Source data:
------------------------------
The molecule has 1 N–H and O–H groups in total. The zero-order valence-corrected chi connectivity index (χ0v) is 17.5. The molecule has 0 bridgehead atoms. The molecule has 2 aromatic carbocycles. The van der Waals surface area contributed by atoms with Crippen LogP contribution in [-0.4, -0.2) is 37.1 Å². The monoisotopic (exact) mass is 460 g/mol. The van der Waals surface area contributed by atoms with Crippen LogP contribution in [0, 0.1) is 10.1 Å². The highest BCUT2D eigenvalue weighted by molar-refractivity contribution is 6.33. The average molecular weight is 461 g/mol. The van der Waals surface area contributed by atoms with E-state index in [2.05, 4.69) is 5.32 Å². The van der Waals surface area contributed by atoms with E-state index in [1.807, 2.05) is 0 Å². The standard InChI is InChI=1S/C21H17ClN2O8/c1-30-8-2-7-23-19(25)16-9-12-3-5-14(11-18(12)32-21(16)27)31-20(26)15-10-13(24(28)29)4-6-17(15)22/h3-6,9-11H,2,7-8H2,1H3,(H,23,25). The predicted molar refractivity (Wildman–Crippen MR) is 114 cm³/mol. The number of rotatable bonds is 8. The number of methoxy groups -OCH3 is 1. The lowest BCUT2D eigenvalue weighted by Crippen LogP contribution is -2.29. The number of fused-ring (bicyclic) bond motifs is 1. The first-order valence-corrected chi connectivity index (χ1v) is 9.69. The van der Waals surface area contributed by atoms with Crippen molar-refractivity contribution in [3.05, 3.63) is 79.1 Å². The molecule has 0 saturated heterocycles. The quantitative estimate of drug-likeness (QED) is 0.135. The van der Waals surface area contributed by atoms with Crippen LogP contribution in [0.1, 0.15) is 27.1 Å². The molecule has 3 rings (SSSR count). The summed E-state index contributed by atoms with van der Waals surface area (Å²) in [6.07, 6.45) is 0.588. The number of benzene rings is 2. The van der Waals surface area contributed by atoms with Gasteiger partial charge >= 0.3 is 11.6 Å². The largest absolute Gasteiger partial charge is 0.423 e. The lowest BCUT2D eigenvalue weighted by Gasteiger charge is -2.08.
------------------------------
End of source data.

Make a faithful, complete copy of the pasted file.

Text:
The molecule has 1 N–H and O–H groups in total. The zero-order valence-corrected chi connectivity index (χ0v) is 17.5. The molecule has 0 bridgehead atoms. The molecule has 2 aromatic carbocycles. The van der Waals surface area contributed by atoms with Crippen LogP contribution in [-0.4, -0.2) is 37.1 Å². The monoisotopic (exact) mass is 460 g/mol. The van der Waals surface area contributed by atoms with Crippen LogP contribution in [0, 0.1) is 10.1 Å². The highest BCUT2D eigenvalue weighted by molar-refractivity contribution is 6.33. The average molecular weight is 461 g/mol. The van der Waals surface area contributed by atoms with E-state index in [2.05, 4.69) is 5.32 Å². The van der Waals surface area contributed by atoms with E-state index in [1.807, 2.05) is 0 Å². The standard InChI is InChI=1S/C21H17ClN2O8/c1-30-8-2-7-23-19(25)16-9-12-3-5-14(11-18(12)32-21(16)27)31-20(26)15-10-13(24(28)29)4-6-17(15)22/h3-6,9-11H,2,7-8H2,1H3,(H,23,25). The predicted molar refractivity (Wildman–Crippen MR) is 114 cm³/mol. The number of rotatable bonds is 8. The number of methoxy groups -OCH3 is 1. The lowest BCUT2D eigenvalue weighted by Crippen LogP contribution is -2.29. The number of fused-ring (bicyclic) bond motifs is 1. The first-order valence-corrected chi connectivity index (χ1v) is 9.69. The van der Waals surface area contributed by atoms with Crippen molar-refractivity contribution in [3.05, 3.63) is 79.1 Å². The molecule has 0 saturated heterocycles. The quantitative estimate of drug-likeness (QED) is 0.135. The van der Waals surface area contributed by atoms with Crippen LogP contribution in [0.1, 0.15) is 27.1 Å². The molecule has 3 rings (SSSR count). The summed E-state index contributed by atoms with van der Waals surface area (Å²) in [6.07, 6.45) is 0.588. The number of benzene rings is 2. The van der Waals surface area contributed by atoms with Gasteiger partial charge >= 0.3 is 11.6 Å². The largest absolute Gasteiger partial charge is 0.423 e. The lowest BCUT2D eigenvalue weighted by Gasteiger charge is -2.08.